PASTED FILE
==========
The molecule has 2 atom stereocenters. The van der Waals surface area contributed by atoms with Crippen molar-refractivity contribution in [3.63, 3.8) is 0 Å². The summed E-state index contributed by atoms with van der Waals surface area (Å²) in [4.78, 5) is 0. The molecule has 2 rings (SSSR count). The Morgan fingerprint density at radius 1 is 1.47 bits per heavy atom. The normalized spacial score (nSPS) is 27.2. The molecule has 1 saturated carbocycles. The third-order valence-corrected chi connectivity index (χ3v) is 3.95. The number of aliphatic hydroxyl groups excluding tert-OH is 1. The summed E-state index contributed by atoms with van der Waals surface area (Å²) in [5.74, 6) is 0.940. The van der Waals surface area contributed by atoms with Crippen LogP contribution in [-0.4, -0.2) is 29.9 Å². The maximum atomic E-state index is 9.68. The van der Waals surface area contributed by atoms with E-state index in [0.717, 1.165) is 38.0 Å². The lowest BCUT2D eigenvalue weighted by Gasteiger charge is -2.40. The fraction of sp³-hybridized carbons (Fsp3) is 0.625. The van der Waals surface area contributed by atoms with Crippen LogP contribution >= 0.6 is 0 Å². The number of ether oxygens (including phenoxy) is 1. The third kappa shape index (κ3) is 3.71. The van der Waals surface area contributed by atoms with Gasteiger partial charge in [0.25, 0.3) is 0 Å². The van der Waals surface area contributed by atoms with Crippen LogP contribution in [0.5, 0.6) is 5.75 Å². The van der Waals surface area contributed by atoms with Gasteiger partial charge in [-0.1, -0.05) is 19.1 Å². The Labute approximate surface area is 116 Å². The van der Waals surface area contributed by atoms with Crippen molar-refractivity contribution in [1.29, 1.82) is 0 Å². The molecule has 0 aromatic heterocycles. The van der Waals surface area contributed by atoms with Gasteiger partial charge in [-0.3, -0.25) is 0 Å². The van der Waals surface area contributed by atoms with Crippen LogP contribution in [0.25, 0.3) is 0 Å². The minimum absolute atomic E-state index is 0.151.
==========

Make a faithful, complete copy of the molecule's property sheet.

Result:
The molecule has 2 atom stereocenters. The van der Waals surface area contributed by atoms with Crippen molar-refractivity contribution in [3.63, 3.8) is 0 Å². The summed E-state index contributed by atoms with van der Waals surface area (Å²) in [4.78, 5) is 0. The molecule has 2 rings (SSSR count). The Morgan fingerprint density at radius 1 is 1.47 bits per heavy atom. The normalized spacial score (nSPS) is 27.2. The molecule has 1 saturated carbocycles. The third-order valence-corrected chi connectivity index (χ3v) is 3.95. The number of aliphatic hydroxyl groups excluding tert-OH is 1. The summed E-state index contributed by atoms with van der Waals surface area (Å²) in [5.74, 6) is 0.940. The van der Waals surface area contributed by atoms with Crippen LogP contribution in [-0.4, -0.2) is 29.9 Å². The maximum atomic E-state index is 9.68. The van der Waals surface area contributed by atoms with E-state index in [0.717, 1.165) is 38.0 Å². The lowest BCUT2D eigenvalue weighted by Gasteiger charge is -2.40. The fraction of sp³-hybridized carbons (Fsp3) is 0.625. The van der Waals surface area contributed by atoms with Crippen LogP contribution >= 0.6 is 0 Å². The number of ether oxygens (including phenoxy) is 1. The third kappa shape index (κ3) is 3.71. The van der Waals surface area contributed by atoms with Gasteiger partial charge in [0.25, 0.3) is 0 Å². The van der Waals surface area contributed by atoms with Crippen LogP contribution in [0.5, 0.6) is 5.75 Å². The van der Waals surface area contributed by atoms with Gasteiger partial charge in [-0.1, -0.05) is 19.1 Å². The Labute approximate surface area is 116 Å². The van der Waals surface area contributed by atoms with Crippen molar-refractivity contribution in [1.29, 1.82) is 0 Å². The molecule has 0 aromatic heterocycles. The van der Waals surface area contributed by atoms with Gasteiger partial charge in [-0.3, -0.25) is 0 Å². The van der Waals surface area contributed by atoms with Crippen LogP contribution in [0.25, 0.3) is 0 Å². The minimum absolute atomic E-state index is 0.151.